It is well known that the solutions of the two-dimensional Helmholtz equation with any rigorous numerical code meet with difficulties at small λ/*p*. While the standard boundary integral equation methods are robust, reliable and efficient, they exhibit poor convergence and loss of accuracy in the long-period range due to numerical contamination in quadrature. Increasing matrix size and enhancing computation precision, as well as applying convergence speed-up techniques, which are successfully explored in short- and mid-period ranges, lead to unreasonably stringent requirements for computing times and storage capacities at long periods and large quantities of layers. In practice, the convergence and accuracy of efficiency computation significantly depend on a proper choice of trial functions, discretization schemes and respective quadrature rules. Usually, one of the collocation methods (method of moments) is used with the distribution of points on a uniform grid. In spite of many research efforts and the increasing power of modern computers, computation of the kernel functions remains a time- and accuracy-critical part of boundary integral equations and other methods for periodic structures, and especially for λ/*p* << 1. In order to accelerate the convergence of the series representing kernels of the respective operators, different acceleration techniques are applied. While at least one discretization point per wavelength is required to reach efficiency convergence for the usual boundary integral equation methods in X-rays (∼20 is required in the visible range), the modified integral method (MIM) works reliably and fast despite a very small number *N* of discretization (collocation) points (the main accuracy parameter) per wavelength used in the approach in the X-ray–EUV range. For example, if a period includes *N* = 1000 and λ/*p* = 1 × 10^{−7} then only 1 × 10^{−4} points per wavelength is required for the MIM. In the code *PCGrates*, which is based on the MIM, the earlier discovered peculiarity is used in the case of gratings and rough mirrors (*e.g.* Goray & Lubov, 2015) working at very small λ/*p*: *Introducing known speed-up terms in integral methods produces an adverse numerical effect because of the ensuing uncontrolled growth of coefficients in analytically improved asymptotic estimations* (Goray & Sadov, 2002). In that case, however, the profile depth, the bi-layer thickness (for multilayer gratings) and the radiation wavelength should be of the same order of magnitude. This is also true for echelles working at any wavelength at high orders.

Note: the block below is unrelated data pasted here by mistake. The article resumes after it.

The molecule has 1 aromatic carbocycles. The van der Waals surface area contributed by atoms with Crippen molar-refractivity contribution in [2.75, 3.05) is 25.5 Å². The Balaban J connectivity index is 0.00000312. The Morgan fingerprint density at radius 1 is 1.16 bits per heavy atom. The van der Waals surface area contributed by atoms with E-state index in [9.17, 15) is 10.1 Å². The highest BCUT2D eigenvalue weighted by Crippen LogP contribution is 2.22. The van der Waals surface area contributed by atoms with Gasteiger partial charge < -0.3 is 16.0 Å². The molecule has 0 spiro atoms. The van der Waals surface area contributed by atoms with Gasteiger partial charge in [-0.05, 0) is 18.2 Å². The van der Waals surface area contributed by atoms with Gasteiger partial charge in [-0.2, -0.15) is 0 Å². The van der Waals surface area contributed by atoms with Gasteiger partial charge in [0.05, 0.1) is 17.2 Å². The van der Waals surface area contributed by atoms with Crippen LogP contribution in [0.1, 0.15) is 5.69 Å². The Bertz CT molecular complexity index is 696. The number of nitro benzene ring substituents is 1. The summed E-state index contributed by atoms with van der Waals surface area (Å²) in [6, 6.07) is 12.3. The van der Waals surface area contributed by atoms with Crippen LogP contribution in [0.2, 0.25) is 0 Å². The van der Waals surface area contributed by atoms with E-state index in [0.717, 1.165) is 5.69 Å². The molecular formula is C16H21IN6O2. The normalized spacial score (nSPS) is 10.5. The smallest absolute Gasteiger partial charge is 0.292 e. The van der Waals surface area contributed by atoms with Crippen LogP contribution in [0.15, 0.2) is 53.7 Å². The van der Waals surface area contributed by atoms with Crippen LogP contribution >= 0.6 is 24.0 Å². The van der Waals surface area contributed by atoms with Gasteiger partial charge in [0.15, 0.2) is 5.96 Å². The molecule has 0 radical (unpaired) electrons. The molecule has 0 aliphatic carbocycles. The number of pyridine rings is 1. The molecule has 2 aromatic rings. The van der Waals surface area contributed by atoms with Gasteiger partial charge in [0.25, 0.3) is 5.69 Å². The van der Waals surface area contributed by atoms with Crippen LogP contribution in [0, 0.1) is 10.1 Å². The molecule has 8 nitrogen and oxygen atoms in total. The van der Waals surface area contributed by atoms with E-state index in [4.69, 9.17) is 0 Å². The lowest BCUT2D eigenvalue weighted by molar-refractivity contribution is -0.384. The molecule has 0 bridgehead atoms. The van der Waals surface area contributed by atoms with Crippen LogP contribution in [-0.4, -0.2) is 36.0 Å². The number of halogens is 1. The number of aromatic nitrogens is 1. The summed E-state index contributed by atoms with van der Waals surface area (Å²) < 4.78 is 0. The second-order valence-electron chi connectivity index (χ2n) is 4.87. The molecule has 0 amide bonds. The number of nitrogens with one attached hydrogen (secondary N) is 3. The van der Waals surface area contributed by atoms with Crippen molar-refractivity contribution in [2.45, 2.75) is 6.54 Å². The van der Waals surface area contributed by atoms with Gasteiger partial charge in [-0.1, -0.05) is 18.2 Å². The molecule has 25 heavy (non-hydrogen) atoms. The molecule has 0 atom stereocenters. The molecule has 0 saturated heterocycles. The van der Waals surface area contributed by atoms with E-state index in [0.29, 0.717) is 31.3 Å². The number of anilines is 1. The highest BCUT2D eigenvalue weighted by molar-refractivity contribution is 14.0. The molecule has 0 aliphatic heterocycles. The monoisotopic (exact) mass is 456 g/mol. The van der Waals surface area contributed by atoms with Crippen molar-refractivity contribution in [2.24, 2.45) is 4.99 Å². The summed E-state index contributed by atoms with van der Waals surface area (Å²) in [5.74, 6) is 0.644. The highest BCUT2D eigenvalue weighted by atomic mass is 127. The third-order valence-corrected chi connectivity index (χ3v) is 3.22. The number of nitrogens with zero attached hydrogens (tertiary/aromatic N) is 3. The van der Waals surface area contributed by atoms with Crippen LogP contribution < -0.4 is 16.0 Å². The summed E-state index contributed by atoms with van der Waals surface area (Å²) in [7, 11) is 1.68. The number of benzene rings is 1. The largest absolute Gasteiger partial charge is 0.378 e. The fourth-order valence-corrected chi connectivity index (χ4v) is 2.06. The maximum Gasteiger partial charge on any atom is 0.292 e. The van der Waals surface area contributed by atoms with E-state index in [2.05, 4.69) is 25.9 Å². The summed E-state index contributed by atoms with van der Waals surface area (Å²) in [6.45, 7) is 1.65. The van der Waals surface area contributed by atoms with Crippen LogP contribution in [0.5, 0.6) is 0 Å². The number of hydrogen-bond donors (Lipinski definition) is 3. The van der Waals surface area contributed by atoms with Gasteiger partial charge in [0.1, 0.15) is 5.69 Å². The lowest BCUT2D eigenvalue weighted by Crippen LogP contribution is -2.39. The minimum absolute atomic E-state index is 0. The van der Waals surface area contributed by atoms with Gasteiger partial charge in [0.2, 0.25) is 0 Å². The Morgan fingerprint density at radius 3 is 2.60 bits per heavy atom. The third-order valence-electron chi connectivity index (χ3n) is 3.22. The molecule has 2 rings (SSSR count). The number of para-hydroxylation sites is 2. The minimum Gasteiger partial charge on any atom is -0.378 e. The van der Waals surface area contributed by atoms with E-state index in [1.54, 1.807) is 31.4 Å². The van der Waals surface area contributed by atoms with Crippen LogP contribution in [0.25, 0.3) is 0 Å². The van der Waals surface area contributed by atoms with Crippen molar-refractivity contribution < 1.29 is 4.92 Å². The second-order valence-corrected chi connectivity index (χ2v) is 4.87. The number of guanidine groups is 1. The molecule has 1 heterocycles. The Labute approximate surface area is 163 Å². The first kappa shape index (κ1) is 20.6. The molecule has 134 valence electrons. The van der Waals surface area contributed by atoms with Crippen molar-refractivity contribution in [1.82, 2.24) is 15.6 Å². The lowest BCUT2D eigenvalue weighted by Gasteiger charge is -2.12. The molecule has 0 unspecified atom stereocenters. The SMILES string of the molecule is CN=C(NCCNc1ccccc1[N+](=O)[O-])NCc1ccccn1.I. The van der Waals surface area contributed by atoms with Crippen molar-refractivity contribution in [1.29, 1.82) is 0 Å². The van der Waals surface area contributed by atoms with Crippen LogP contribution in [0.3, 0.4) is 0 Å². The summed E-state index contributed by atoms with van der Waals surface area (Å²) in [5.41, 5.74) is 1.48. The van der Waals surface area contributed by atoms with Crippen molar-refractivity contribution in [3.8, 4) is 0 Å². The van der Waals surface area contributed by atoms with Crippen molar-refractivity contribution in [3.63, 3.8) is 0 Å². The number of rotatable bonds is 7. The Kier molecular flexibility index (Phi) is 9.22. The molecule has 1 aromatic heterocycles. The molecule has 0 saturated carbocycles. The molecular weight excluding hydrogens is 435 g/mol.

The MIM transforms the problem of the system of Helmholtz equations into a system of integral operator equations over profile curves. We combine in *PCGrate*^{®} the so-called direct (using the second Green formula) and indirect (using single and double layer potentials) approaches. The solvers only deal with boundary values of the fields and their normal and tangential derivatives. The value of the field in the layers can be found using the boundary data and Green formula. Then, a down–up recursive procedure can be applied using recurrence formulas for initial values of the fields and their derivatives. Thus, both far-zone (amplitudes, phases, efficiencies) and near-zone (absorption, electromagnetic fields and their derivatives) data can be calculated for various groove profiles (including multi-polygonal) and layer (conformal or non-conformal) types, as well as for different substrates and wavefront shapes. In order to account for rigorous random surfaces in the X-ray range we use an infinite beam (plane wave) and assume that the random rough surface length repeats itself for a given large-period grating having a number of random asperities. This classical model implies using infinite grating samples together with intensive Monte Carlo computations (Goray & Lubov, 2015; Goray & Schmidt, 2014).